Geneva Association Event Highlights Insurers’ Role in Attacking Climate Risk
By Maria Sassian, Triple-I consultant (10/18/2021)
Insurers – the world’s risk managers and financial first responders – recognize climate-related risk as a core business issue and are acting through their underwriting and investments.
For example, Swiss Re’s 2018 move away from underwriting thermal coal is part of the company’s overarching goal to make the world more resilient, said Nina Arquint, chief risk officer for Swiss Re Corporate Solutions, during a recent Geneva Association event recognizing women in insurance for their contributions to sustainability. Arquint received the 2021 association’s Women in Insurance Award for her leadership in reducing the underwriting of coal, the most polluting and carbon-intensive fuel.
“Insurance is one of the few sectors able to take a long-term view of risks, and with our thermal coal policies we are signaling to the market and to our customers that we see long-term risk in carbon intensive industries,” she said.
In a conversation moderated by Jo Scott, chief marketing and communications officer for Lloyd’s, Arquint was joined by:
- Lucia Silva, group head of sustainability and social responsibility for Generali, and recipient of a special recognition (“Sustainability”) for sponsoring the Just Transition initiative, which addresses the effects of the coal phase-out on coal-dependent countries and on workers, and
- Heidi Delobelle, CEO, AG Insurance, and recipient of a special recognition (“Leadership”) for initiatives to support employee well-being and for making climate and environment topics a major priority for AG.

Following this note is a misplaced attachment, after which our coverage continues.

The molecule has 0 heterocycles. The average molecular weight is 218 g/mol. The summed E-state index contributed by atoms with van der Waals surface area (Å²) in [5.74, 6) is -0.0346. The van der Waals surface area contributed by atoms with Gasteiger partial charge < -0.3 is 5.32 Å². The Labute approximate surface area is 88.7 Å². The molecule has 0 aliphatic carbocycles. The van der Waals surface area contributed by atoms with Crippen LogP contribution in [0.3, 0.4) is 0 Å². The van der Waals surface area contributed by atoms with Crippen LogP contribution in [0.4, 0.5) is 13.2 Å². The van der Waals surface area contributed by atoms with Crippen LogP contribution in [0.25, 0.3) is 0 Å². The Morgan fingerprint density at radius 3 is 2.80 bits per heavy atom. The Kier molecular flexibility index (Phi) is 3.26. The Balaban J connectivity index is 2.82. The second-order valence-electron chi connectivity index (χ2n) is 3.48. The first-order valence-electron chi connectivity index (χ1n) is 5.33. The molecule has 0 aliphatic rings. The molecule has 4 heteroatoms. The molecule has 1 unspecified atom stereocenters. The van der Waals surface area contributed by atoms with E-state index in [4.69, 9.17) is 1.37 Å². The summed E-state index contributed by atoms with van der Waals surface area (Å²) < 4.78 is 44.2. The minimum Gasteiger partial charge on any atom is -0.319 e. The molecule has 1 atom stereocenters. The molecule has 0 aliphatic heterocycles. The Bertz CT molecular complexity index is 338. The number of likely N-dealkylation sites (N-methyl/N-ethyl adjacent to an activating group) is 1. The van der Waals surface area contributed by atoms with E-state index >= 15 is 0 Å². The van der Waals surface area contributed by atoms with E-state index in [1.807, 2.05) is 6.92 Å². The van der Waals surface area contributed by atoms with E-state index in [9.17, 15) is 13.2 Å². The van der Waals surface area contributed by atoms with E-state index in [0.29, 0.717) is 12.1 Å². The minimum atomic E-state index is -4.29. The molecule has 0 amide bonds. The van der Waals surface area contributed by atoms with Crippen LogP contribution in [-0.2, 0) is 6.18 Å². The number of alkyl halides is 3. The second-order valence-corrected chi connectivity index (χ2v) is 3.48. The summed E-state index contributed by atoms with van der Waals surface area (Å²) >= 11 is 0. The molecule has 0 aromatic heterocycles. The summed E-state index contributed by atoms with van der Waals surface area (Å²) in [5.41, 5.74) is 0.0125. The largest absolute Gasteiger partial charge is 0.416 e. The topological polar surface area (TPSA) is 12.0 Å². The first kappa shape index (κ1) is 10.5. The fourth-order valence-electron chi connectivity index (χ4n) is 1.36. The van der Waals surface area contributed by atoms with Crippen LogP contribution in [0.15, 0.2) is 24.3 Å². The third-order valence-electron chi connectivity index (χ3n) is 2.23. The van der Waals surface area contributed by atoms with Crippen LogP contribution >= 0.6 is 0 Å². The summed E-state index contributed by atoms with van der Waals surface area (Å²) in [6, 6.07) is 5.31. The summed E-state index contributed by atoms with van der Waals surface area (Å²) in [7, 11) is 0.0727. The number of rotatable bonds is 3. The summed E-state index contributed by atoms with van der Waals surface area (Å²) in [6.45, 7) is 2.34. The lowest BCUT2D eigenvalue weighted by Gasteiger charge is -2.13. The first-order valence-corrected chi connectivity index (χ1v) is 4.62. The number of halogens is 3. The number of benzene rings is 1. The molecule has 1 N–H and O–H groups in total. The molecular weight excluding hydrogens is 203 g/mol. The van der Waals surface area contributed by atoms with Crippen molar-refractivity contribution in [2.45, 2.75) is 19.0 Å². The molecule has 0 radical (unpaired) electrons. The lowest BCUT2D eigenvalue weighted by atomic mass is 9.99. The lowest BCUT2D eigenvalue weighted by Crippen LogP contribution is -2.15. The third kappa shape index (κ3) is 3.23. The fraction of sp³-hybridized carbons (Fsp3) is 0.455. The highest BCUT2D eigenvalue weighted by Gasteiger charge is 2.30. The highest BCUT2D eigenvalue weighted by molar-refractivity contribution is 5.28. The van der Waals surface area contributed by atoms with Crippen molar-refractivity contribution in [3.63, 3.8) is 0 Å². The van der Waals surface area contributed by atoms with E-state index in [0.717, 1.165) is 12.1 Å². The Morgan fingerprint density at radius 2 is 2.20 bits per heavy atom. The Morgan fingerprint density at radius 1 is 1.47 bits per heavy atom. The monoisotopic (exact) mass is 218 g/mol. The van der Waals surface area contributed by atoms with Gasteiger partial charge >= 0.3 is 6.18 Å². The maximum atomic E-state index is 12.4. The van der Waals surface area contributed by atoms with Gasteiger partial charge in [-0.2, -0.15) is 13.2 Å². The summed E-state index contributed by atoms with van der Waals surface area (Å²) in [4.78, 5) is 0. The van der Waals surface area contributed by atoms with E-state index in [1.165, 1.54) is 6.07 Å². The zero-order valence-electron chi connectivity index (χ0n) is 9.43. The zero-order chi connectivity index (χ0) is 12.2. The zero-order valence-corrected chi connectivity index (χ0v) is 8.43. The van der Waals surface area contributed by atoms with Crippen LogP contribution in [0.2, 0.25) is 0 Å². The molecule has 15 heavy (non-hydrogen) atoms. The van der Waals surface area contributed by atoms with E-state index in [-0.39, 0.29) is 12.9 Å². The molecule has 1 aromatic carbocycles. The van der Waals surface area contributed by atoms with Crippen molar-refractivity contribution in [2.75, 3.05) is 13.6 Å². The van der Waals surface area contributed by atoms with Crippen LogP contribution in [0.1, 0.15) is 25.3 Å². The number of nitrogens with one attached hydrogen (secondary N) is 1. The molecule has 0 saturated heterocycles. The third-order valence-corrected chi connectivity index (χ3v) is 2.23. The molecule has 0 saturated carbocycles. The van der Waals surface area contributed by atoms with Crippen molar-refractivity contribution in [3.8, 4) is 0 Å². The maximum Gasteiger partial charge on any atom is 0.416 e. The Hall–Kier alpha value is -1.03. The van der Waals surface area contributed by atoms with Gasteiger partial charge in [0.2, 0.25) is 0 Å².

“When we were working on our thermal coal policy,” Arquint said, the company considered the fact that “you can’t just step away from one way to another. That’s why it was important for us to take into account different approaches and time frames for different markets in developed and emerging economies, as well as provide transparency to customers as to what they could expect.”
Silva said that when Generali stopped underwriting and investing in coal a few years ago she had identified the transition risk that shrinking the coal industry in coal-dependent countries meant workers needed social support and reskilling.
“At Generali, the belief is that if you want to be sustainable you need to make sure that your decision meets the needs of people and the planet,” she said.
When asked about the costs of divesting from underwriting coal, Silva said that while the cost was not much compared to overall premium, it was a lot of money for the business units that affected by the decision.
“Evaluating these kinds of problems on a profit/loss basis may not be the right way to approach it,” she said.
The other panelists likewise discussed how the industry’s sustainability ambitions go beyond the environmental (“E”) aspect of ESG, but also the social (“S”) aspect.
Delobelle spoke about how AG’s commitment to sustainability is reflected by investments in infrastructure, renewable energy, social housing loans, as well as products like pensions and long-term savings and health-care products. AG was also aware how COVID-19 had led to a mental well-being crisis and mobilized support for customers and employees.
AG created a spinoff health partners company that works with corporate clients on a one-to-one basis alongside trusted health service providers to develop strategies and action plans to improve in the mental and physical well-being of their employees. The program was meant to be launched in 2020 as a face-to-face program, but the pandemic forced a quick pivot to a digital platform.
One of the biggest problems impacting economies, said Delobelle, is long-term absences from work due to mental health problems. In Belgium alone, more than half a million people may be incapable of working by the end of the year. AG helps employees cope with different changes, including the fear of going back to the office.